Investigations showed it knew of safety risks since August 2006
SIA Engineering Company (SIAEC) has been fined $230,000 for workplace lapses that led to the death of a foreign worker at Changi Hangar Complex over 3 years ago.
A docking platform suddenly fell on Malaysian technician Puvanalingam Balakrishnan at the afternoon of October 10, The StraitsTImes reported. He died at the Changi General Hospital shortly past midnight the next day. The 34-year-old was waiting under the platform, as he wanted to access the cargo compartment of an aircraft.
Last month, SIAEC pleaded guilty for failing to provide adequate instructions for workers to work safely, implement an adequate risk assessment, and ensure that the starboard fuselage docking platform was safe for use, the report added.
SIAEC knew of the risk of the platform slipping as early as August 2007, as mentioned in a quarterly maintenance service letter. There were problems with the platform’s screw jacks. It was also advised of the need to replace the screw jacks three years later, investigation showed. According to the Straits Times, the firm bought screw jacks in 2010, but it did not replace the ones for that platform.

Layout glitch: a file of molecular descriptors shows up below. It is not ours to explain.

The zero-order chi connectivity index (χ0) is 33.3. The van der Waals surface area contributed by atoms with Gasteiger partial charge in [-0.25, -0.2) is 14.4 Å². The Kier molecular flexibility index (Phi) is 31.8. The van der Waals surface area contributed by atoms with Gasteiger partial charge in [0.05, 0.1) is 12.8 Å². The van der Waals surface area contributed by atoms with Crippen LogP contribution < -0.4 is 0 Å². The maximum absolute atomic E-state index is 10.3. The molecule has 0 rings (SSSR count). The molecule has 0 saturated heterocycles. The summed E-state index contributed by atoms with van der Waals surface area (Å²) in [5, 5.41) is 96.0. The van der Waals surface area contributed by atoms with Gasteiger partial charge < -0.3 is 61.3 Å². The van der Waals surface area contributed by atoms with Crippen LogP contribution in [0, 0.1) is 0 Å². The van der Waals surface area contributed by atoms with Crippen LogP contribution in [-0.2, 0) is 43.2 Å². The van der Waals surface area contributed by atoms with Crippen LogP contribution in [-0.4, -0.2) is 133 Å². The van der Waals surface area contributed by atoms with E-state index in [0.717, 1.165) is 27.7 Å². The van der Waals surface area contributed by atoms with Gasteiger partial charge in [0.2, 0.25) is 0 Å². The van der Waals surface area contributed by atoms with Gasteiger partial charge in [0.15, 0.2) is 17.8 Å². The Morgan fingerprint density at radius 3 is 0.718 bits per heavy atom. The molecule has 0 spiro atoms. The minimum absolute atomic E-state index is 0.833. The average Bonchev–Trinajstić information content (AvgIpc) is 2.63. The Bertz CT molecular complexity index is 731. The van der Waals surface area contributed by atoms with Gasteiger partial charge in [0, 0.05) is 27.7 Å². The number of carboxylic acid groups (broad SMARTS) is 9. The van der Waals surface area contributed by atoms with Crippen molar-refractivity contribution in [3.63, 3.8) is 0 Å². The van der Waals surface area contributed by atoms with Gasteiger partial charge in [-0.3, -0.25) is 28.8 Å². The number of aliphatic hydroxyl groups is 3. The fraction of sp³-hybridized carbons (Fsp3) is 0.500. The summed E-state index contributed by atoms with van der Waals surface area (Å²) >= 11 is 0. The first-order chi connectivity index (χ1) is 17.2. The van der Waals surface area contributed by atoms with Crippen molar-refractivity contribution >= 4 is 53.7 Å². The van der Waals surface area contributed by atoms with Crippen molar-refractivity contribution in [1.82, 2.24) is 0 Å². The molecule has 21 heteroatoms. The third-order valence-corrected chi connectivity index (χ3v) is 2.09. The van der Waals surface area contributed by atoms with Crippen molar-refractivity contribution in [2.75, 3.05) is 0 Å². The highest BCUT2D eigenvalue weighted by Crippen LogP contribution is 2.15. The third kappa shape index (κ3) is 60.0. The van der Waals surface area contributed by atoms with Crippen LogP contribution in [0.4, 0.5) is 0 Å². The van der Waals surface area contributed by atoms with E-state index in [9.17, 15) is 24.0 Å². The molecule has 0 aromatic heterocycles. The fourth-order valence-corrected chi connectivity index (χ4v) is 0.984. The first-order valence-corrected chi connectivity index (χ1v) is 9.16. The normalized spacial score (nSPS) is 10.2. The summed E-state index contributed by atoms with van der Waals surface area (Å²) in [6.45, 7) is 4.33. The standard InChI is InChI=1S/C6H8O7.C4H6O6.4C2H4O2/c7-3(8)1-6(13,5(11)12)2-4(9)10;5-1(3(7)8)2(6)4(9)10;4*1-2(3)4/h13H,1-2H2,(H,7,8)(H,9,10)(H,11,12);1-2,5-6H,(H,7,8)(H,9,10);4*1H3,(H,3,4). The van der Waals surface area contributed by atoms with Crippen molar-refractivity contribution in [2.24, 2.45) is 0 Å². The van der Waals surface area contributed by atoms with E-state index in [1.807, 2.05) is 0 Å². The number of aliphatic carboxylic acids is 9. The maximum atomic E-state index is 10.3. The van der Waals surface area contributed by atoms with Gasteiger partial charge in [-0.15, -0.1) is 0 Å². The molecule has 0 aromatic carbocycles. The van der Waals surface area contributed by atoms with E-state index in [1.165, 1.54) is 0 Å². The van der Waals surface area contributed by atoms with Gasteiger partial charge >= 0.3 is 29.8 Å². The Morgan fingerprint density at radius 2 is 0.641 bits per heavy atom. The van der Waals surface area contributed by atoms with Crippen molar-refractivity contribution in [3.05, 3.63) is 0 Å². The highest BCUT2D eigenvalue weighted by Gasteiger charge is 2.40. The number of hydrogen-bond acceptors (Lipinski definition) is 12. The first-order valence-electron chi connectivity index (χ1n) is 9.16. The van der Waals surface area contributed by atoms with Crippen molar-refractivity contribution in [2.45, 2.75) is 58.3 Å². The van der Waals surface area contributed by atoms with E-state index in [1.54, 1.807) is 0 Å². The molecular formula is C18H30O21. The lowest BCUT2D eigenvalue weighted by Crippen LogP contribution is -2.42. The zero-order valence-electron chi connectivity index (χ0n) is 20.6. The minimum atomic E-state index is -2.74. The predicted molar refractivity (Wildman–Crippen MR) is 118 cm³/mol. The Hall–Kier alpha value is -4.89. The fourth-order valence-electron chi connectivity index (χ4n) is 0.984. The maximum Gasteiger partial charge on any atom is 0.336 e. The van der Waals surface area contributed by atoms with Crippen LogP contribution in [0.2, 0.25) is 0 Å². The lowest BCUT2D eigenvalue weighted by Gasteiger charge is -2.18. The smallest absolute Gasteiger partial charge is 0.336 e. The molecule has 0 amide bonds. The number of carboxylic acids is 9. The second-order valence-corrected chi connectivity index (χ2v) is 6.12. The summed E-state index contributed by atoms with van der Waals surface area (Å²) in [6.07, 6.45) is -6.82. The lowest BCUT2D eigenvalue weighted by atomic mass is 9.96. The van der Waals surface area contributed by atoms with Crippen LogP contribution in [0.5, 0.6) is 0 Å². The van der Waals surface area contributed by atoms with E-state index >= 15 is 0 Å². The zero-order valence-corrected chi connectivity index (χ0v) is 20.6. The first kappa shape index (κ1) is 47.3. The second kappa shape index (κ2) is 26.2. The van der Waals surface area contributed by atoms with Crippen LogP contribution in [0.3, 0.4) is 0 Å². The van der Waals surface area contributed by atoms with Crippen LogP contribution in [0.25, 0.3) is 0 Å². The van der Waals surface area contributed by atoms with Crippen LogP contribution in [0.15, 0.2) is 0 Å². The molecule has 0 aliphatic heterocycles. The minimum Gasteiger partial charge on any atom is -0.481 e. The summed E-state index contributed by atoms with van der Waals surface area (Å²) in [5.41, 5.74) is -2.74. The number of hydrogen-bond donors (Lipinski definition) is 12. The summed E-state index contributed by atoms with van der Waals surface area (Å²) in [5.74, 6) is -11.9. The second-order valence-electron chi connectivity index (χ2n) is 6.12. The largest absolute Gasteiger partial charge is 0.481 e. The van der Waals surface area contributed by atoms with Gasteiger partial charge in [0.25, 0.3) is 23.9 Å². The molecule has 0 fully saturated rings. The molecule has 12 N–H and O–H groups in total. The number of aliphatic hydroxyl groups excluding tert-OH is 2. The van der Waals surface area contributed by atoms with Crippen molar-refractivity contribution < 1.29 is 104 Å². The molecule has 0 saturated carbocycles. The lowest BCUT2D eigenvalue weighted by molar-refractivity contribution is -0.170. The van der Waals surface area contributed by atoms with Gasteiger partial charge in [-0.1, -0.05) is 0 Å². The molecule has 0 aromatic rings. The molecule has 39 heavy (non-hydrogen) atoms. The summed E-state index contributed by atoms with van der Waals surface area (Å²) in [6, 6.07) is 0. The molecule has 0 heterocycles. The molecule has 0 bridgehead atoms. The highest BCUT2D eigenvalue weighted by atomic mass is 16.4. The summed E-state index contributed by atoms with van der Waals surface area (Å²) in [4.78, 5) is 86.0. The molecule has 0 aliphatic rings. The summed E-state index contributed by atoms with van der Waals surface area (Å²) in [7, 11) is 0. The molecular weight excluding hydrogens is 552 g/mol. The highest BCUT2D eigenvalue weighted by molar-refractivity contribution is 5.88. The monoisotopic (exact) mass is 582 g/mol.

Minister of State for Manpower Sam Tan said in Parliament last month the government will introduce further initiatives to raise Workplace Safety and Health (WSH) standards.
“[Ministry of Manpower] investigators will also probe deeper into the role of the companies’ senior management in ensuring compliance. MOM will take actions not only on the company, but also hold the senior management responsible and accountable if their actions breach the WSH Act.”
Nearly half of “progressive” companies in Singapore discussed WSH issues at their management meetings, according to Tan. The government aims to encourage more to do so.
According to MOM statistics released last month, the workplace fatality rate remained at 1.9 per 100,000 employed persons while non-fatal injuries increased by 5.4%. Sixty-six employees lost their lives at work.
Tan said 42 fatalities occurred in the first half of the year. “Through concerted efforts by our industry partners and also our stepped-up enforcement and engagement, the number of fatalities dropped to 24 in the second half of last year.”
“[T]o us, every fatality is still one tragedy that can be prevented. And every life lost is still one too many.”